"If you've been to see our show, that's a pretty good representation of what the album will sound like," Scott said. "It's going to be 11 tracks. Two of the songs from the EP, 'Stole My Room' and 'Stop Pretending,' have been re-recorded and souped up. The rest is stuff from the live set."
Meanwhile, you can catch the Witnesses playing every Monday night in April at Manitoba's, 99 Ave. B.
"Half the people come to see a girl and half the people come to see a boy," Bloomgarden said, "so nobody's left out." • From the NYU Press, March 2003

By Sarah Wilson

"It's about a man who finds himself on an island of cannibals. But instead of eating him,
they keep him alive, because he's the only outside verification of their existence on the
island," says Kenan Gündüz, the bassist for the Witnesses, over a late breakfast at a cafe in New York's East Village. Oakley Munson, the long-legged lead singer with a shredded, bluesy voice, leans forward. "It's like, what if you had a witness to a dream? Then you could prove it. Otherwise how can you prove anything actually happened?"
The band is explaining the concept of the book Witness by Jose Juan Saer, for which the band is named. The five members of the Witnesses--Gündüz and Munson, along with Bonnie Bloomfield, Darian Zahedi and Will Scott--are hungover, but as with all subjects they feel strongly about—books, Ike and Tina Turner, the New York music scene and not least their own music—they become animated and adamant, finishing each others sentences and coming up for air only after they’re satisfied the point being made is understood.
“Do you get it now?” Munson asks. “The thing about Witness?” Uh, yeah. I get it already.
Less than a year ago only a handful of people could actually confirm the Witnesses’ exis-tence. Since then, this unsigned band has developed a small but consistent following which has taken to their blend of rock, soul and blues. Live, the Witnesses play straight up blues-rock, furious and fun. “Why would we do anything if it wasn’t fun?” asks Bloomfield, the pint-sized keyboardist. “There’s no fucking point.”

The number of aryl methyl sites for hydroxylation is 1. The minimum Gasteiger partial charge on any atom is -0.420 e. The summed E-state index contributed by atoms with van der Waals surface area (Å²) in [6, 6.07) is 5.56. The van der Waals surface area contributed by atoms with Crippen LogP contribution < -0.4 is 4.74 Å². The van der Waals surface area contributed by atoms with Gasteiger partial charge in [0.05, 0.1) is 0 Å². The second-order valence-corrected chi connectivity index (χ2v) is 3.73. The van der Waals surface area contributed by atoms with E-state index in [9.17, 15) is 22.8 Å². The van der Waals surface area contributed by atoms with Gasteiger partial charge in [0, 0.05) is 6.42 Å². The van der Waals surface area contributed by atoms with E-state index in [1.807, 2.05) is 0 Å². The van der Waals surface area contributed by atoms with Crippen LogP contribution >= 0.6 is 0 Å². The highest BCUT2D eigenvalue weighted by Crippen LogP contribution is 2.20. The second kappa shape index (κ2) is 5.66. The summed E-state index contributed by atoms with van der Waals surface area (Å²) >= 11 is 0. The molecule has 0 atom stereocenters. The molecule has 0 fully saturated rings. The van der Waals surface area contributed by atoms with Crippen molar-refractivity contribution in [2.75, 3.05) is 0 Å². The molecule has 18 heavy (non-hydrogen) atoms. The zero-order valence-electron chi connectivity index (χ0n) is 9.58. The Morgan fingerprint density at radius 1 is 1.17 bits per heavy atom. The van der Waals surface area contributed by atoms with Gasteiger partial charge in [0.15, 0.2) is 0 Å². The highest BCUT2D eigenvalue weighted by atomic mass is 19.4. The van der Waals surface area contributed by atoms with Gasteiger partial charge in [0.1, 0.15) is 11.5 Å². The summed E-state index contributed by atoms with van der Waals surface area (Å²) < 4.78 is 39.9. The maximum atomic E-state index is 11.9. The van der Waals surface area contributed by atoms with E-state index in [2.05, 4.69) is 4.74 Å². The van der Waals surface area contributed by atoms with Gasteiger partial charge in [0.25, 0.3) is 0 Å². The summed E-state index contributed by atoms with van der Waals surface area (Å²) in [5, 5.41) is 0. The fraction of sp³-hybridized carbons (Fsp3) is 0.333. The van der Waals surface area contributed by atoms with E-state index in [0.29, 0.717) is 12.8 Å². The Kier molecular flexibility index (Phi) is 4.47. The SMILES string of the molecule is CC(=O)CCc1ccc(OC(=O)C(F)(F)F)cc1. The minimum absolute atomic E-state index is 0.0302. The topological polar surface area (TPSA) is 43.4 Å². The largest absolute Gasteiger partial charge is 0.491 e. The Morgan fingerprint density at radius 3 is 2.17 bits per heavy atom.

Songs like “Stole My Room” and “Stop Pretending”, both on their eponymous EP (released independently this past November), have drawn frequent comparisons to the young Rolling Stones. Scott, the drummer, calls that comparison “a bit lazy,” but still, the Stones reference is not inaccurate. “I guess it makes sense we’re compared to [the Stones],” Munson concedes. “We all listen to the same music that influenced them.” Included in that list are Chuck Berry, Ike and Tina, Wilson Pickett, and the British Invasion.
When the members of the band met four years ago they were recent high school gradu-ate and playing in different bands. “But we would cheat on our other bands with each other,” says Munson. “Playing together was our guilty pleasure.” After breaking up with their old bands, the Witnesses became a full-time commitment. Now they live together in Bushwick, where people on the street know them simply as “The Band,” write all their songs together, and drive around in a broken down Dodge Ram christened “The Bone.”
Although they’re working with Tommy Ramone on a full-length album to be released this spring, and despite the buzz around the band, the Witnesses have yet to cash in. “Let’s just say the check is in the mail,” Munson says weakly. “But it’s not regular mail, it’s com-ing by pony. From Siberia. And Siberia is a long way away, so we’re not holding our breath.”
For them it’s not about money or sex. “Really, all I want,” Scott says, “is for the kids sitting in homeroom to be just itching to run home and put on their Witnesses records.”
From The Fader, February 2003